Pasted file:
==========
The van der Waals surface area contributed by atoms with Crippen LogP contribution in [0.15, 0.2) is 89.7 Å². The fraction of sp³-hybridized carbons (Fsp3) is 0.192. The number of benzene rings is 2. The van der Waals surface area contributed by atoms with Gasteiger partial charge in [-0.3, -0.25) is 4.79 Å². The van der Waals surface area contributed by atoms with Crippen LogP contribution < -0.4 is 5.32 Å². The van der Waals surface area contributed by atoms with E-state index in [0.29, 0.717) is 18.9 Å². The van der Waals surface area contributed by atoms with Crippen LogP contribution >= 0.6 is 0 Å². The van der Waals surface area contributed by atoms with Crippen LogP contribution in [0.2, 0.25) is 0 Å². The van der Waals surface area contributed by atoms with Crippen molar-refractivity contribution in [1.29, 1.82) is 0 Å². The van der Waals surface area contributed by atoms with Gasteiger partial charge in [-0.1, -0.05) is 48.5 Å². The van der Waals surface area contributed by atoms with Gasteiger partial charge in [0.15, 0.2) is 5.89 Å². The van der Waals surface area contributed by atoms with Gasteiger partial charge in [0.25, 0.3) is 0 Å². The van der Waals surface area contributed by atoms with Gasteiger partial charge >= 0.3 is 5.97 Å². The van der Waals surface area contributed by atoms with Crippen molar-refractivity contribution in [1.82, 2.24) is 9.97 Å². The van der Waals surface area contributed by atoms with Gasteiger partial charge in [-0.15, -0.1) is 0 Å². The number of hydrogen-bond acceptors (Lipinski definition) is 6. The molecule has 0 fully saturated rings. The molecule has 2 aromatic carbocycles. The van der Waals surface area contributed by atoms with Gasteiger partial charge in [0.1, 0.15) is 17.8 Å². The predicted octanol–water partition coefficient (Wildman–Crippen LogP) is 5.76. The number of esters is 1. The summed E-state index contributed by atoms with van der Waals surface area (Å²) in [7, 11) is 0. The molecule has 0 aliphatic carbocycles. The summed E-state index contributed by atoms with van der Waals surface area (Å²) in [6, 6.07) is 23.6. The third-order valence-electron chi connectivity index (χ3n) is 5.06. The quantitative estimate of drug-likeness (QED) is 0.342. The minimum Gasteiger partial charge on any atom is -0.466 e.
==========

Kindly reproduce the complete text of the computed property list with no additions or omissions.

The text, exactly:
The van der Waals surface area contributed by atoms with Crippen LogP contribution in [0.15, 0.2) is 89.7 Å². The fraction of sp³-hybridized carbons (Fsp3) is 0.192. The number of benzene rings is 2. The van der Waals surface area contributed by atoms with Gasteiger partial charge in [-0.3, -0.25) is 4.79 Å². The van der Waals surface area contributed by atoms with Crippen LogP contribution < -0.4 is 5.32 Å². The van der Waals surface area contributed by atoms with E-state index in [0.29, 0.717) is 18.9 Å². The van der Waals surface area contributed by atoms with Crippen LogP contribution >= 0.6 is 0 Å². The van der Waals surface area contributed by atoms with Crippen LogP contribution in [0.2, 0.25) is 0 Å². The van der Waals surface area contributed by atoms with Crippen molar-refractivity contribution in [1.29, 1.82) is 0 Å². The van der Waals surface area contributed by atoms with Gasteiger partial charge in [-0.1, -0.05) is 48.5 Å². The van der Waals surface area contributed by atoms with Gasteiger partial charge in [0.15, 0.2) is 5.89 Å². The van der Waals surface area contributed by atoms with Gasteiger partial charge in [0.25, 0.3) is 0 Å². The van der Waals surface area contributed by atoms with Gasteiger partial charge >= 0.3 is 5.97 Å². The van der Waals surface area contributed by atoms with Crippen molar-refractivity contribution in [1.82, 2.24) is 9.97 Å². The van der Waals surface area contributed by atoms with Gasteiger partial charge in [-0.15, -0.1) is 0 Å². The number of hydrogen-bond acceptors (Lipinski definition) is 6. The molecule has 0 fully saturated rings. The molecule has 2 aromatic carbocycles. The van der Waals surface area contributed by atoms with Gasteiger partial charge in [0.1, 0.15) is 17.8 Å². The predicted octanol–water partition coefficient (Wildman–Crippen LogP) is 5.76. The number of esters is 1. The summed E-state index contributed by atoms with van der Waals surface area (Å²) in [7, 11) is 0. The molecule has 0 aliphatic carbocycles. The summed E-state index contributed by atoms with van der Waals surface area (Å²) in [6, 6.07) is 23.6. The third-order valence-electron chi connectivity index (χ3n) is 5.06. The quantitative estimate of drug-likeness (QED) is 0.342. The minimum Gasteiger partial charge on any atom is -0.466 e.